4p.m. Revelation: It’s amazing that Cuba is only 90 miles from Florida, because the cultural differences fly in the face of proximity. I’ve visited hundreds of diverse cultures and seldom experienced such lifestyle variation in such a short distance. Typically, when I’m in travel-writer mode, I intentionally wander into bad neighborhoods to get the street beat in towns all over the world. On the other side of those tracks, I’m used to paranoid locals first screening me as possible DEA, FBI, CIA, or Immigration. It seems ironic to raise that intelligence antenna in Cuba when I’m actually attempting a vacation. Then again, remnants of the Cold War endure.


4:01p.m. I want my mom.


4:02p.m. “Gimme another ham sandwich.” —Captain’s code words for “Someone please deliver me another Miller Lite.”


7:05p.m. We’re still slumped in chairs outside the administrative cell as another sun sets. A Canadian boat dweller muses by and attempts to illustrate the bright side of Cuba’s militarized bureaucracy: “Thick bureaucracy, thin crime.”


7:15p.m. Our 24-hour detention concludes with an apology.


Lack of radio communication aside, we had no idea that our beachfront search for the inlet had raised red flags. Occasionally, speed boat mercenaries do storm beaches and ferry locals to Florida. And, some cell phones have GPS chips that could help navigate a rafting refugee seeking diplomatic immunity. Considering our phone dismantlings, you’d think they were hunting lasers. Who knows what else prompted their paranoia. Obviously, most Cubans can’t afford boats, but you also don’t see anybody in any sort of recreational floating devices near the beaches. The Cuban government discourages Cubans from floating on anything. It’s even illegal for foreign boat visitors to use the kayaks they’ve brought along; any craft could become a local’s ticket to a Dolphin’s game.


For sure, very few Americans storm their shores by sea, and their lawmen didn’t seem to have much going on otherwise. If it was an embargo formality, at least they now have a training video for ambushing and shaking down weekend warriors.


7:37p.m. Group discussion in a Havana-bound taxi cab. Perhaps the adage about men refusing to ask for directions when lost has merit—the rare moment when the four of us asked at once, the banana hit the fan.


11:25a.m. (one week later). On the boat ride back to Florida, we see only one other boat from afar as we cross from Cuban into international waters.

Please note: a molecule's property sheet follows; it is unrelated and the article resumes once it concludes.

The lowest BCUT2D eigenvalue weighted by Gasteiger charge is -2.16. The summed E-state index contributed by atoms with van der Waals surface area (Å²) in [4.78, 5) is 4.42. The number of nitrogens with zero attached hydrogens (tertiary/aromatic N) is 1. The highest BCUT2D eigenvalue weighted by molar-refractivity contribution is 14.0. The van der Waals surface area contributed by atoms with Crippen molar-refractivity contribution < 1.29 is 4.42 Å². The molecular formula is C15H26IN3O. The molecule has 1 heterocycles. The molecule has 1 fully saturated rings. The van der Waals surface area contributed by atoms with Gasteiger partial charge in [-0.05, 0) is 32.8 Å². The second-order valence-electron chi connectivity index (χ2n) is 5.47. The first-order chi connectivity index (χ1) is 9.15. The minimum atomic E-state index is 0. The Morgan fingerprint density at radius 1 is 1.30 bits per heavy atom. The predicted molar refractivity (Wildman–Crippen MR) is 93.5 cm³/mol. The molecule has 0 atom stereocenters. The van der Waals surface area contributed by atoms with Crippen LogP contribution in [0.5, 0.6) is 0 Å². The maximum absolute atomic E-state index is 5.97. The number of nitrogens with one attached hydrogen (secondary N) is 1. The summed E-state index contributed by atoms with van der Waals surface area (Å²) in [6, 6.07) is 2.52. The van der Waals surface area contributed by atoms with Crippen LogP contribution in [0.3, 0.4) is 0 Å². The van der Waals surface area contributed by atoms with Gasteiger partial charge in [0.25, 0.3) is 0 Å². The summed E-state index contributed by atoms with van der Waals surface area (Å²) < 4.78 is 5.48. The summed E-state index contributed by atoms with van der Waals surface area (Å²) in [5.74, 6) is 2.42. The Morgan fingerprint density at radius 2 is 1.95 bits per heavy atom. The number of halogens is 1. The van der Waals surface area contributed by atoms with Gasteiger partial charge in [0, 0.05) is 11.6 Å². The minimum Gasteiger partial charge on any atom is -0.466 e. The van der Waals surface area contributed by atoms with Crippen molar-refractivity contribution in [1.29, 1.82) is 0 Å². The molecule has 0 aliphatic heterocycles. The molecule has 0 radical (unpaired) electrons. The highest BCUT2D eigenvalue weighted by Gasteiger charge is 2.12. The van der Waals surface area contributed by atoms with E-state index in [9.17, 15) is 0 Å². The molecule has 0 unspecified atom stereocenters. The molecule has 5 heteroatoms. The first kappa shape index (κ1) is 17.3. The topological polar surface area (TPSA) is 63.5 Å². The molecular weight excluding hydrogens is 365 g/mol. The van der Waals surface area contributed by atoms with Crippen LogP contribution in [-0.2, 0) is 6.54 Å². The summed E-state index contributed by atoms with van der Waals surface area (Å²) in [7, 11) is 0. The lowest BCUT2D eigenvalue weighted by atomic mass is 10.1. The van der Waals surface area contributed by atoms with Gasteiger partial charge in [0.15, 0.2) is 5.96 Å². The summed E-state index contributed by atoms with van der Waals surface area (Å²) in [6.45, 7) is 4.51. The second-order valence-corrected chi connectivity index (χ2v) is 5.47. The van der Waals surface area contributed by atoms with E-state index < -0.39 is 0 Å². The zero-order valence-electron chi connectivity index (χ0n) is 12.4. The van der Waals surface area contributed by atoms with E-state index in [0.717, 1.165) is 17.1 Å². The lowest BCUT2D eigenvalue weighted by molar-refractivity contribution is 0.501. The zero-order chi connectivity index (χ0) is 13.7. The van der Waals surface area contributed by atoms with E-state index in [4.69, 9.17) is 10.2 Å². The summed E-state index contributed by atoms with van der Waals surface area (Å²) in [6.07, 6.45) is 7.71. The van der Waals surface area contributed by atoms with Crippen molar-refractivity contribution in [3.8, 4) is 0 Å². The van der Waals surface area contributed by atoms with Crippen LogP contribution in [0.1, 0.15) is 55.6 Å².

“Oh sh*t, is that the U.S. Coast guard?”…“Dump the cigars!”

Stogie-puffing Cuban mechanic fiddling with gas can?

Italian Discovery: Affordable and simple hearty cuisine in NYC’s West Village

Da Tommy Osteria’s 60-seat getaway

Da Tommy Osteria’s 60-seat getaway

Twenty-four-year-old owner Tommy from Milan is an easy-going restaurateur who declares only one rule inside his cozy, intimate dining room: “It’s a no prosecco zone.” This “red line” is drawn to showcase Franciacorta, a smooth, subtle Italian sparkling wine made via small batches (unlike mass-produced prosecco). This sets the stage for Da Tommy Osteria’s 60-seat getaway, offering high-end cuisine at bargain prices (no entree tops $29). The 10-person elbow-shaped bar, white brick walls, and random shelves of wine complete the owner’s authentic vision. An osteria is a woodier, more rustic trattoria where the root word is host, as in, you’re being hosted in someone’s home. Seventy-percent of the menu is vegetarian, which is a hit with the local Kosher crowd. Start with the Zucchini Cake and Parmesan Truffle Fondue or Grilled Octopus and Lemon Ricotta (a meaty white ‘sea sausage’ via Portugal). A celebrity chef designed the menu, taking it up a notch with fresh-made colorful pasta specialties led by scene-stealer Tonnarelli Cacio E Pepe (Roman Style Pasta, Pecornio, Black Pepper, $12!). The outstanding Branzino Al Forno (Pan Roasted Sea Bass, Capers, Olives, Vegetables) is served in a sturdy frying pan. This affordable feasting ground prides itself on only serving fine Italian wine and beer; the recommended Franciacorta is Contadiscastaldi Brut. Ps, the staff is Italian, so there will be no rushing here. Da Tommy Osteria, 14 Bedford St., Manhattan, New York, NY. 212-675-9080.